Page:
- Review all building codes and zoning requirements for your business’ location to ensure your hot tub garden business will be in compliance and able to obtain a CO.
STEP 7: Get Business Insurance
Just as with licenses and permits, your business needs insurance in order to operate safely and lawfully. Business Insurance protects your company’s financial wellbeing in the event of a covered loss.
There are several types of insurance policies created for different types of businesses with different risks. If you’re unsure of the types of risks that your business may face, begin with General Liability Insurance. This is the most common coverage that small businesses need, so it’s a great place to start for your business.
Learn more about General Liability Insurance.
Another notable insurance policy that many businesses need is Workers’ Compensation Insurance. If your business will have employees, it’s a good chance that your state will require you to carry Workers' Compensation Coverage.
STEP 8: Define your brand
Your brand is what your company stands for, as well as how your business is perceived by the public. A strong brand will help your business stand out from competitors.
How to promote & market a general gardener business
Look for gaps in current offerings before deciding your promotion strategy. For example, offering the same amazing service for a lower price, or providing full-scale service, can help beat the competition. Use photos of your work and make sure to provide references — even if they’re friends and family members whose lawns you’ve successfully worked on.
Gardeners with advanced industrial equipment may be able to use this to their advantage as well. Owners can advertise the machine's benefits as a reason to choose them over the competition. Gardeners typically rely on flyers or business cards dropped off door-to-door, or by posting information at community centers and local shops. Consider going the extra mile when introducing yourself to new clients, such as attaching a small bag of seeds to your business business card with an offer to plant them.
How to keep customers coming back
Gardeners should always be on time and consistent with their work. You should be able to discuss the lawn with the property owner and provide interesting tips and practical advice about what else can and should be done to it. The more trust a gardener inspires, the more likely their business will grow.
STEP 9: Establish your Web Presence
A business website allows customers to learn more about your company and the products or services you offer. You can also use social media to attract new clients or customers.
Start A General Gardener Business In Your State
Select your state below for an in-depth guide on completing each of these steps in your home state.
Is this Business Right For You?
This business is great for those who enjoy being outside and working with different types of plants. Gardeners should be able to work directly with clients to discuss their properties, soil quality, and any hazards that need to be addressed.
What happens during a typical day at a general gardener business?
Gardeners will travel around to different locations, helping clients with a number of different tasks. Gardeners aren’t typically asked to design the layout of a property, but they may need to confer with clients on a regular basis about which jobs need to take priority. Gardeners will also need to invoice clients and advertise their services.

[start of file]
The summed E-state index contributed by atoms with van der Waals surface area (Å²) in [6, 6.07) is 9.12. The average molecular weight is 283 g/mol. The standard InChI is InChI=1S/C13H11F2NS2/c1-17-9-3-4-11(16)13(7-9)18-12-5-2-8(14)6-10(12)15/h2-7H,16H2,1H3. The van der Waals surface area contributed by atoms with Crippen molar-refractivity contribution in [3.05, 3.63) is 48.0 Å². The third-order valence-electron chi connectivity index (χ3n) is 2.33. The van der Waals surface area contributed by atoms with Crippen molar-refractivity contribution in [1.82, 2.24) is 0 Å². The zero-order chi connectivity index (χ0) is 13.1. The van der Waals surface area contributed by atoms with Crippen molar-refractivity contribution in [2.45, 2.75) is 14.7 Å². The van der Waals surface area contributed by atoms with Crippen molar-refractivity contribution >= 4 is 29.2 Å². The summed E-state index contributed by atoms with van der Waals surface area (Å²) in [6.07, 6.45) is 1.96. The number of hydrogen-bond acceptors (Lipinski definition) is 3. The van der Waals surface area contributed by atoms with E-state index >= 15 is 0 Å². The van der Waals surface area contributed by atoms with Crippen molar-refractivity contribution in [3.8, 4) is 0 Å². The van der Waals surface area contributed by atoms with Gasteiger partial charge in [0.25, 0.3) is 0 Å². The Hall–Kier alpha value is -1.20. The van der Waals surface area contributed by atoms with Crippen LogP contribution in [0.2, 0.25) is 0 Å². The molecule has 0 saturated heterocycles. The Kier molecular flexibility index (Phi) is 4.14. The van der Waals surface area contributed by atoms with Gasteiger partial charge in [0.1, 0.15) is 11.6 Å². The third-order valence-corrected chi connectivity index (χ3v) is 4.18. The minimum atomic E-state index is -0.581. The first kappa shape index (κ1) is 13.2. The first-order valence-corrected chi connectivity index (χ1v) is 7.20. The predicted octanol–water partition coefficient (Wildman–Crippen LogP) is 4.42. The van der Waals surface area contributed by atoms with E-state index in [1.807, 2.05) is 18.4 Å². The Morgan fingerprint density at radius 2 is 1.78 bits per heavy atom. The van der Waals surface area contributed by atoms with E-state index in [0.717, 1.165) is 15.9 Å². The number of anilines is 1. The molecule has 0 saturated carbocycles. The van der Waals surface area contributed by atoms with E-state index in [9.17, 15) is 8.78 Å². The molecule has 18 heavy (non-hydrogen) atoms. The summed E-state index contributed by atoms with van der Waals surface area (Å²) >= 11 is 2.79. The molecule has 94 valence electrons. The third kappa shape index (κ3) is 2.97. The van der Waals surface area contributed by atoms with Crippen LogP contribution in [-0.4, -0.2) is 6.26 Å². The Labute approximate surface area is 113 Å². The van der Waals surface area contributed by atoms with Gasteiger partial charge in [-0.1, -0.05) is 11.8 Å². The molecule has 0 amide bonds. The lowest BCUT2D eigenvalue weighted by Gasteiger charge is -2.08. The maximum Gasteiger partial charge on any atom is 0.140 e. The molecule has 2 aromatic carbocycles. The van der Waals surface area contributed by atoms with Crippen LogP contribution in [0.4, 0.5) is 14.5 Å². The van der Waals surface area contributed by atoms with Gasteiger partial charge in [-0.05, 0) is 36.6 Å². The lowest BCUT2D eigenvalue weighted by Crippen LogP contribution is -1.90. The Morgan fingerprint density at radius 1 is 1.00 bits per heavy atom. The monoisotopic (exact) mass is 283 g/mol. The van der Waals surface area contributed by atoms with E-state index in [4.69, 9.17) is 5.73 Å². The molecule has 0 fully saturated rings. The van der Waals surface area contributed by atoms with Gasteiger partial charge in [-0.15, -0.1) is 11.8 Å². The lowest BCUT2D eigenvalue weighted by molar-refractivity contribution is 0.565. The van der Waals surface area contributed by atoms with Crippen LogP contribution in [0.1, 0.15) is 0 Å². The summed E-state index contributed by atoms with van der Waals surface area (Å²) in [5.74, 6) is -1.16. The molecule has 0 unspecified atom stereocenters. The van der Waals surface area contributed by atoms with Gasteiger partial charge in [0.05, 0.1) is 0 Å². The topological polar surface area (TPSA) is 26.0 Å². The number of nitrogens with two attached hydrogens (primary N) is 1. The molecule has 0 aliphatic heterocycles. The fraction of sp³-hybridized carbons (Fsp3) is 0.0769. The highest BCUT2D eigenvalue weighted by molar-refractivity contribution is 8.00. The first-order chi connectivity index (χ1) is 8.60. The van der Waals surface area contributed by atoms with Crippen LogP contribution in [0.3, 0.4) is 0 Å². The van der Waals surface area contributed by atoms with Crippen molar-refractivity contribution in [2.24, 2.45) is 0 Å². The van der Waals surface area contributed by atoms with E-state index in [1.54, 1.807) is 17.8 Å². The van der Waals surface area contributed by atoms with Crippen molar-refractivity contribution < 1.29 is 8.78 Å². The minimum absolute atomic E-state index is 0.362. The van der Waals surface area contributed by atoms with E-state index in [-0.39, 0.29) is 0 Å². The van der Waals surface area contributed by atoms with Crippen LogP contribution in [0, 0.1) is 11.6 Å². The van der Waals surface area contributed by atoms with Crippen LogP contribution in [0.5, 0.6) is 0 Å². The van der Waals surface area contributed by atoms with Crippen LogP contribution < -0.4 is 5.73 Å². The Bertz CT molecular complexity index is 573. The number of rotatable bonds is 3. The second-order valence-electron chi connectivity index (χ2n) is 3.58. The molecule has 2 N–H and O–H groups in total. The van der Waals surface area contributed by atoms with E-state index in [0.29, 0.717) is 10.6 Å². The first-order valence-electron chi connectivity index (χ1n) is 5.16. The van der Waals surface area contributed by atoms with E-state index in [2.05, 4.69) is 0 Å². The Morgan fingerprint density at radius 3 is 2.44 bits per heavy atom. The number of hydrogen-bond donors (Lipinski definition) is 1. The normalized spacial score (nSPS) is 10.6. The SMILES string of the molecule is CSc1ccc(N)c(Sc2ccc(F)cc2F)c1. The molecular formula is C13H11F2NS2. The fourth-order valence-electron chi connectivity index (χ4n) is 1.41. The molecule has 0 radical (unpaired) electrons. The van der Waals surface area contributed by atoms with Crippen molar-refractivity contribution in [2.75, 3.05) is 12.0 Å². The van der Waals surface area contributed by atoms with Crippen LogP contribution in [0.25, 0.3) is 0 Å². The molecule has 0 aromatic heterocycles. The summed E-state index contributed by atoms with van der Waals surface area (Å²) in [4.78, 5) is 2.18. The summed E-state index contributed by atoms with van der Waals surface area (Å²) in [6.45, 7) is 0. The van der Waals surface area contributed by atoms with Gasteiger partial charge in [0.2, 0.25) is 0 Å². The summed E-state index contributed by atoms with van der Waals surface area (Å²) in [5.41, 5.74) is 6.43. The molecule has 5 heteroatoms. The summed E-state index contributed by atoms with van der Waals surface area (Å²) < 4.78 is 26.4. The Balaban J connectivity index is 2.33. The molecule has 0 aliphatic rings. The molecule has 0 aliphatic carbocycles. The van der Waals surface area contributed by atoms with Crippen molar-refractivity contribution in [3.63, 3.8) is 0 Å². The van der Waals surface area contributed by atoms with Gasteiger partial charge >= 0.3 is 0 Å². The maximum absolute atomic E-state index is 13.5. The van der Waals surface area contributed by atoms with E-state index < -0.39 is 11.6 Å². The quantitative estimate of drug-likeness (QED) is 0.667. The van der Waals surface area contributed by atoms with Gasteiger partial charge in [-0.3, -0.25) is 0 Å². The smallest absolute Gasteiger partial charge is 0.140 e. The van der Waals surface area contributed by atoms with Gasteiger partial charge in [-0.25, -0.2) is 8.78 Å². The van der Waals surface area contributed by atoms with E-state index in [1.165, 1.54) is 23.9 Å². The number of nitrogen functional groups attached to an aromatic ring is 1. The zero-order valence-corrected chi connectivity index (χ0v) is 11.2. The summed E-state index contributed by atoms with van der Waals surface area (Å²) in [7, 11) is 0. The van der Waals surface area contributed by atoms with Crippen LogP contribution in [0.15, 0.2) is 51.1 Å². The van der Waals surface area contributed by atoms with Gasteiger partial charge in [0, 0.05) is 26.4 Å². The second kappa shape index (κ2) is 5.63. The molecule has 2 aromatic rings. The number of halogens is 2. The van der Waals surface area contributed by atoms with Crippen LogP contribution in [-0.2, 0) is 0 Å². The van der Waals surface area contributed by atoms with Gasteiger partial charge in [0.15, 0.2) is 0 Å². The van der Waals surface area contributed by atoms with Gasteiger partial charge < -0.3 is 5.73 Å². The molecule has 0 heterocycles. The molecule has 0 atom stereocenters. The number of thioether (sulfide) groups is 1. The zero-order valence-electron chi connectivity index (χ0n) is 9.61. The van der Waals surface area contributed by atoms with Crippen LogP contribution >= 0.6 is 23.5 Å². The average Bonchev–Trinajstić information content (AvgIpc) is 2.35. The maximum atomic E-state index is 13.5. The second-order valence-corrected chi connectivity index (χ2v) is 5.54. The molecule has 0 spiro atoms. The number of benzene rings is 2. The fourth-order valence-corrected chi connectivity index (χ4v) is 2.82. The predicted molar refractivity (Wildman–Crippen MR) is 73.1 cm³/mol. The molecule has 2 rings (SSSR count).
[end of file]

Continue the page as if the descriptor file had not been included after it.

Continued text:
What are some skills and experiences that will help you build a successful general gardener business?
Owners should have some experience and background in botany. Gardening can be a deceptively complex business, so it helps to have a jack-of-all-trades mentality. Gardeners should also be friendly and effective communicators.
What is the growth potential for a general gardener business?
Annual revenue in the home and garden industry continues to rise year after year, so it’s clear people value this service. Plus, it’s not a job that can be outsourced to people overseas, making it one of the more practical professions a business owner can tackle.
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Take the Next Step
Find a business mentor
One of the greatest resources an entrepreneur can have is quality mentorship. As you start planning your business, connect with a free business resource near you to get the help you need.
Having a support network in place to turn to during tough times is a major factor of success for new business owners.
Resources to Help Women in Business
There are many resources out there specifically for women entrepreneurs. We’ve gathered necessary and useful information to help you succeed both professionally and personally:
If you’re a woman looking for some guidance in entrepreneurship, check out this great new series Women in Business created by the women of our partner Startup Savant.
What are some insider tips for jump starting a general gardener business?
Gardening can be a very versatile position to have, so owners need a solid business model before getting started. Some gardeners will simply mow lawns and apply weed killer to overgrowth. Others will provide light landscaping advice or lawn planning tips. It all depends on the services required in your neighborhood.
Many gardeners will get started on a part-time basis only, testing the waters to learn more about what clients really need. It may be difficult for a sole proprietor to be hired by a commercial property owner, but smaller commercial businesses may need basic upkeep at a reasonable price. Warmer areas in the US are saturated with gardeners because they need year-round care. This drives the price down for services but also increases demand for gardeners across all demographics.
Gardeners should look for ways to keep clients during the winter, even in the snowiest areas. In addition to offering shoveling services to help maintain the safety and accessibility of a property, gardeners may be able to plant flowers such as holly to keep lawns attractive and colorful during a depressing season.
No matter what type of gardener you choose to be, you need to be proactive whenever possible. Telling clients about potential property hazards will help you earn their trust and may convince them to hire you for additional services. For example, if the roots of a tree look as though they may interfere with a client's plumbing, or if one of their trees is dangerously close to tipping over in strong winds, you may be able to address these issue yourself or recommend a trusted business that can. Either way, it can fortify your relationship with the client and keep them coming back.
The most successful gardeners never stop learning about what they do. Take classes, experiment with your own plants, and read up on the trends in your industry. Even if your current clients need nothing more than law mowing, expanding your education and experience will help your business grown down the road.
How and when to build a team
Gardeners typically only hire a team when they’ve outgrown their workload. You may want to consider hiring an assistant or two at first to get a sense of their skills and work ethic before hiring a team who will go out to clients on their own.